But when we saw the photos of this church inside at my art book, we thought we MUST see this. And it was so beautyful! You might call me crazy, but Notre Dame didn´t feel nothing like that for us.
You will see at the photos what I mean. Maybe you wont think so, but we did.
There was a huge line outside waiting to get in. We wer lucky to have our Museum pass and go straight in. We did get some angry looks.. Maybe some people didn´t understnad why we got straight in.
Not very common in most churches, in this one the nobles and the people were separated in two different levels.
We enter through the low level (people's level) and thought the beauty is also present, it will not announce the striking light and colours of nobles' level.
Although I have been to Paris several times I have never been to Sainte-Chappelle . Sainte-Chappelle (Holy Chapel), an almost 800 years old Gothic chapel is on the Ile de la Cite.
The interior of the lower level, dedicated to the Virgin Mary, is fairly unremarkable when compared to other chapels/churches in Europe. But as you climb the steps to the upper level the sight that greets you is spectacular - 15 stained glass windows in blues and reds – each 15.4m high and 4.25m wide. The windows tell the full biblical story of humanity from the Creation to redemption and are world renowned.
After seeing countless stained glass windows during our 2 months in Europe, these are still my favorites. It's a nice walk along the Seine to/from Notre Dame if you want to combine seeing both.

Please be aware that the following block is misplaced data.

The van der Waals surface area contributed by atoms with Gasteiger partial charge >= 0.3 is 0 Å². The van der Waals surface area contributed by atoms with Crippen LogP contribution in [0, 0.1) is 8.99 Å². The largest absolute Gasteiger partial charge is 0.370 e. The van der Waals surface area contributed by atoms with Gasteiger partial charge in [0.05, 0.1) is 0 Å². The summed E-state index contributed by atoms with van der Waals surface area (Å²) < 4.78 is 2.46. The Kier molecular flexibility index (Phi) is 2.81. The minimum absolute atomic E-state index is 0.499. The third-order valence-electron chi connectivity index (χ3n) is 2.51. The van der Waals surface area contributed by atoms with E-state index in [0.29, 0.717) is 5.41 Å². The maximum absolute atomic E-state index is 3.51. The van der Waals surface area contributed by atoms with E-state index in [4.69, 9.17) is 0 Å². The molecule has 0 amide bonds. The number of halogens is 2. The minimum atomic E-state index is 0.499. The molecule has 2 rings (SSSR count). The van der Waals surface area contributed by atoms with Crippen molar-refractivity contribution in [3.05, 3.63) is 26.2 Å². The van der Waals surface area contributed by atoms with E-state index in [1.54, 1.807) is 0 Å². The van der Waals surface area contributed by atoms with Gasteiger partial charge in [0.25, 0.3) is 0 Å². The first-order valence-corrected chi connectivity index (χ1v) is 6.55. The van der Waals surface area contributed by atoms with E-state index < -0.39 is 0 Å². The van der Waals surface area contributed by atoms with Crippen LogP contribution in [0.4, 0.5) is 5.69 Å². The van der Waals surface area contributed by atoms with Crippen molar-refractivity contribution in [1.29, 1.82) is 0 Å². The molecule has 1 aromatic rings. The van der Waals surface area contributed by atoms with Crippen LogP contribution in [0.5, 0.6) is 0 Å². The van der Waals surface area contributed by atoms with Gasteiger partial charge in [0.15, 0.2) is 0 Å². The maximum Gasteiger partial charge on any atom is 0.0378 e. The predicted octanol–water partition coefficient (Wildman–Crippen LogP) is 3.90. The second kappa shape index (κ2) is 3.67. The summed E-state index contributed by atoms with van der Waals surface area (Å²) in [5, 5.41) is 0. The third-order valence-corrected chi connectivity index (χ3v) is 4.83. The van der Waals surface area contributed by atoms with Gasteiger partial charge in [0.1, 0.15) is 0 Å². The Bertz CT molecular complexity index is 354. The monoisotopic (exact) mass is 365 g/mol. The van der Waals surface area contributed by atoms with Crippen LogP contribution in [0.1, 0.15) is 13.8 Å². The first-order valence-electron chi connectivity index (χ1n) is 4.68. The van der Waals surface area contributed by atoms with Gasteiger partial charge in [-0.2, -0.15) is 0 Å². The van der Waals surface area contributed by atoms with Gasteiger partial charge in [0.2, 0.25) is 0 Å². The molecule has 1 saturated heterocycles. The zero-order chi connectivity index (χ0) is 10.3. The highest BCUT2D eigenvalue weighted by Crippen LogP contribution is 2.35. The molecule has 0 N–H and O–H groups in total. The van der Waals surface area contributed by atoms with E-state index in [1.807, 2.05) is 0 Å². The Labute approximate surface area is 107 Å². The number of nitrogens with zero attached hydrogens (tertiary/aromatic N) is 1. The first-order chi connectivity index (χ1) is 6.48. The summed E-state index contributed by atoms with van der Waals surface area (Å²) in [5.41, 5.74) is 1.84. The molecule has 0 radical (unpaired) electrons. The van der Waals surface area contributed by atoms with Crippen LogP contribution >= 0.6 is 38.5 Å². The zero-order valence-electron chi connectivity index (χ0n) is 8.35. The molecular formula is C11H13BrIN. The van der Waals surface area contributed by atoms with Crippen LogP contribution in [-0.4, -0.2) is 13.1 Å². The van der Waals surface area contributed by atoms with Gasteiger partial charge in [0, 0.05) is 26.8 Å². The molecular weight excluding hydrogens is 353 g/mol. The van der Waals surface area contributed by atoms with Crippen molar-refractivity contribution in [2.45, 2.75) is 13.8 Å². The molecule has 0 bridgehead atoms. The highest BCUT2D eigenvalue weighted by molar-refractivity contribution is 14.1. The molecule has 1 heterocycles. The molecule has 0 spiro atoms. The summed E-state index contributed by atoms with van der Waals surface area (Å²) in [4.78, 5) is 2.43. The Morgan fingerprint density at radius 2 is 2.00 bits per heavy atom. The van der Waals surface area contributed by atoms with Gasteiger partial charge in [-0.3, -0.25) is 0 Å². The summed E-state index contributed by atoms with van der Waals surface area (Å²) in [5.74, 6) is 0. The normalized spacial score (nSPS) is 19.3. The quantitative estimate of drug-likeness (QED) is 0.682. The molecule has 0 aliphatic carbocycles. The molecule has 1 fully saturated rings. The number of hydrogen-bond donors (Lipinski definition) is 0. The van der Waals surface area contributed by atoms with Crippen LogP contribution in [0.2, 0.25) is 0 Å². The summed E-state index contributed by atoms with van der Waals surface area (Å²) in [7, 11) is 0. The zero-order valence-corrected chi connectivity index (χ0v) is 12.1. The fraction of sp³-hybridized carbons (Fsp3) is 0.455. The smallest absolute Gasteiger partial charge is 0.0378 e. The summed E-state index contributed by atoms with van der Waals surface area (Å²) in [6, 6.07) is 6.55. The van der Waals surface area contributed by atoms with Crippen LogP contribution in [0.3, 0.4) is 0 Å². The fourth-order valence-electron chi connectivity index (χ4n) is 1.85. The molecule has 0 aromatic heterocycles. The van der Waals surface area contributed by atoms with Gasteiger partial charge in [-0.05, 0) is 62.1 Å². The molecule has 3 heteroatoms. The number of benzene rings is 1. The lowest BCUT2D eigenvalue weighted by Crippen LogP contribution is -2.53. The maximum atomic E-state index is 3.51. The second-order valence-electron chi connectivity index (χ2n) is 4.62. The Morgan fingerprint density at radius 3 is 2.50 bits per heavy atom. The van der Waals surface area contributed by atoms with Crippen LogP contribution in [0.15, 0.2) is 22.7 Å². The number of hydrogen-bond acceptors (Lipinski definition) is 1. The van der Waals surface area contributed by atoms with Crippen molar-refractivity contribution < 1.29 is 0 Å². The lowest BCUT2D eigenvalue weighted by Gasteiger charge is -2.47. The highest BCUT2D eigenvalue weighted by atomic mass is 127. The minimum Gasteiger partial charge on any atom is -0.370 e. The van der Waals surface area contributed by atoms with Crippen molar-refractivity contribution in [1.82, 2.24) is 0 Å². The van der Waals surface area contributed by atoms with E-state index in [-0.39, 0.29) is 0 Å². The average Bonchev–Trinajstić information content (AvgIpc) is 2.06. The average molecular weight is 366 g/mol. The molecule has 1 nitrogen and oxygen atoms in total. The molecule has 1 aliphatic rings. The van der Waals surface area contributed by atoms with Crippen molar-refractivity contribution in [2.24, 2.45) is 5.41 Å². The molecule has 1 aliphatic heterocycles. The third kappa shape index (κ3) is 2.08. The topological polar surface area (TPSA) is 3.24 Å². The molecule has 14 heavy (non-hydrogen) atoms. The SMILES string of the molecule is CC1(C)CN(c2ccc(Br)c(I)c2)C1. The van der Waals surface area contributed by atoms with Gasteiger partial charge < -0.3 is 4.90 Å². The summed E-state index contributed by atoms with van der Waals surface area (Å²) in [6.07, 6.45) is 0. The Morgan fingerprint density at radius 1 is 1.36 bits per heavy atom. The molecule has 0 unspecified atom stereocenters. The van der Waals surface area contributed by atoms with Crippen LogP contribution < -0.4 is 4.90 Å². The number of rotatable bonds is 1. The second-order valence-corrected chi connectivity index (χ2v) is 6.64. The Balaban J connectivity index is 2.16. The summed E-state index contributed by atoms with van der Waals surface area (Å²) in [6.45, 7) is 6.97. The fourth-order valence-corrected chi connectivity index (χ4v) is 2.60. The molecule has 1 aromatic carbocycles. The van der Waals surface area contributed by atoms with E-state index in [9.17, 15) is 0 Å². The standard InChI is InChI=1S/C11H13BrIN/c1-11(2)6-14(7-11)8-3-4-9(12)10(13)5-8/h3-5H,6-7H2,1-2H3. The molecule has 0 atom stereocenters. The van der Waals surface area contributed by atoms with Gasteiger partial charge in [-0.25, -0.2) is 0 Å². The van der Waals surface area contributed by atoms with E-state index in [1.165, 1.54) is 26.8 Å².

Admission: 8 € Adults, free for under 18 (The Museums and Monuments Card is also honored at this attraction.)
See website for discounted admission.
1 March to 31 October : 9:30 am to 6 pm
1 November to 28 February : 9 am to 5 pm
Open in the evening on Wednesdays 15 May to 15 September (last admission at 9 pm)
Closed on 1 January, 1 May 1 and 25 December
Access to the Sainte-Chapelle is controlled by the gendarmerie (no metal objects allowed).
All visitor information was correct as of this update.
The Sainte-Chapelle is maybe the most beautiful church of Paris, but certainly the most original one. It consists of two level, corresponding to two different ages: the lower level is decorated with Byzantine-like mosaics, while the upper level is the apotheosis of Gothic: very high windows tending up to God and practically no walls.
The entrance fee is not cheap but if you visit the church plus the Conciergerie (the ancient prison), you get a reduction. The Sainte-Chapelle belongs to the cultural site "Banks of Seine" included in UNESCO's World Heritage list since 1991.
King Louis IX (Saint Louis) decided to have a church built in order to keep some important relics in a single place. It may have been Pierre de Montreuil who built the Sainte-Chapelle in 1242. Its figures are really impressive: it is 36 m long, 17 m wide and 42,50 m high. Its high steeple has a lead facing that weighs 230 tons. The decorations with the Virgin at the entrance date back to the 19th century.